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Watchdogs worry that someone's been sneaking a peek at early-ballot results before Election Day

The Pima County Democratic Party is suing the Pima County Board of Supervisors and Treasurer Beth Ford, seeking access to records that have been sealed away in the county's vault with ballots from the 2006 elections.

Ballot-integrity watchdogs with the political party say the records could shed light on whether county employees were sneaking early peeks at election results--an improper and possibly illegal practice.

But Brad Nelson, director of Pima County's Division of Elections, says nothing improper has been going on, although he does plan on increasing ballot security in the future.

John Brakey, who has been examining computer logs from the county's Election Division for the Democratic Party's Election Integrity Committee, says that his review shows that in recent years, someone has been printing summary reports of early-ballot totals before Election Day. He says that information gleaned from early results from mailed ballots could be valuable to candidates and campaigns.

Among the incidents cited by Brakey:

· In the 2004 primary election, the log shows that someone printed a summary report of the early ballots at 3:08 p.m. and again at 5:10 p.m. on Election Day.

· Later that year, the log shows that on Oct. 28--five days before the Nov. 2 general election--a summary report was printed at 6:03 p.m. Two more summary reports were printed the night before the election.

· Before the May 16, 2006, special election in which voters approved a half-cent transportation sales tax, a summary report was printed on May 11, one day after county officials started counting early ballots.

Nelson says that in those cases, county workers were running the reports to ensure that the machines were counting the right number of ballots.

Last year, the Arizona Legislature passed a law to ensure that there would be random batches of early ballots set aside so that a post-election audit could be performed to guarantee that vote-counting machines were operating correctly.

To comply with the law, the elections staff, working with observers from the Democratic, Republican, Libertarian and Green parties, periodically prints a summary report that shows the number of ballots counted. They then count a set number of ballots and print a second report. Both reports are set aside with the ballots to create an "audit box" that can be reviewed after the election to make sure votes were counted accurately.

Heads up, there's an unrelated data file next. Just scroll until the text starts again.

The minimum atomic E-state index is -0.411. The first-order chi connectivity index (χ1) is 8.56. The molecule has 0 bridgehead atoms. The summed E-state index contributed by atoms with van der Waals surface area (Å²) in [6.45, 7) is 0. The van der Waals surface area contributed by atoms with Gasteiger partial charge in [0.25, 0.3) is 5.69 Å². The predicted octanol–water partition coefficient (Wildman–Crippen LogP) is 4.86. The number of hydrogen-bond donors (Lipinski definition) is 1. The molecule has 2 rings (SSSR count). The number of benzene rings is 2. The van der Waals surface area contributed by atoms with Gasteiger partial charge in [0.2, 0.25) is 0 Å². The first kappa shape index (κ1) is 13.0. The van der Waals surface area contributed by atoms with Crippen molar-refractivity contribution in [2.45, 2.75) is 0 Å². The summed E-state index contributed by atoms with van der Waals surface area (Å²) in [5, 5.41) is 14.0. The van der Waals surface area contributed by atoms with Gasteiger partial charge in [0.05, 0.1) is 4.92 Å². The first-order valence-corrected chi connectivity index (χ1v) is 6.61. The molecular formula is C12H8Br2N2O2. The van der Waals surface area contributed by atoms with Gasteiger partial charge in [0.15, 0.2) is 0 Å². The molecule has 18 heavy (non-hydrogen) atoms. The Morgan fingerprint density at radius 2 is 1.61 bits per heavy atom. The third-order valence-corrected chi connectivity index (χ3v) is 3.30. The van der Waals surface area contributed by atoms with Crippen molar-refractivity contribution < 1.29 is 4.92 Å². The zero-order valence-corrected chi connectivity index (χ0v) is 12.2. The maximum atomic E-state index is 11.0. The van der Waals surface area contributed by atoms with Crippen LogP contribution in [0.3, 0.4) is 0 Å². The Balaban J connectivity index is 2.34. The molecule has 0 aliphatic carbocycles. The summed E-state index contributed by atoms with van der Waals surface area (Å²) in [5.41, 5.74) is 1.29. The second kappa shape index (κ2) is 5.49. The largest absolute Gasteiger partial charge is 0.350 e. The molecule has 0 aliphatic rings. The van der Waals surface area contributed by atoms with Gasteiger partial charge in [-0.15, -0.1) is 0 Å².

Brakey's research noted that the logs show two extra reports were printed up at times that don't match the records kept by party observers.

Nelson says he's not sure what happened in those cases, but he suspects that in one case, a report may have been printed before electronic files were compressed to make sure there would be a backup if something went haywire with the procedure.

That explanation isn't good enough for attorney Bill Risner, who has filed suit on behalf of the Democratic Party to review all printed copies of the summary reports.

Risner says a review of the reports will show whether all the reports that the logs show were printed were filed properly. If the reports aren't in the boxes, it leaves unsettled the question of who printed the reports, why they were printed and what happened to them.

The problem: All the summary reports have been filed with the ballots--and once ballots have been sealed in the county vault, they can't be removed without a court order.

Risner maintains that the county can't file other documents with the ballots and claim they're off limits to review, noting in his court filing that the statutes "relate to the secrecy of the ballots and do no make otherwise public records or non-ballot documents subject to destruction merely because they have been intentionally or negligently sealed together with ballots."

Nelson is leaving that question up to the courts, but says he plans to introduce new safeguards to ensure that these questions don't arise in the future.

Among the steps: Putting the summary reports in separate envelopes that won't be stored with ballots; increasing the memory on security cameras that will monitor the computers so there will be a record of who is using the computers; setting up passwords to make computers more secure; and having observers from political parties on the scene at all times during the ballot-counting process.

"What we are going to do in the future is ask the political parties to be there every time there's someone in the building while there are ballots in the building," Nelson says.

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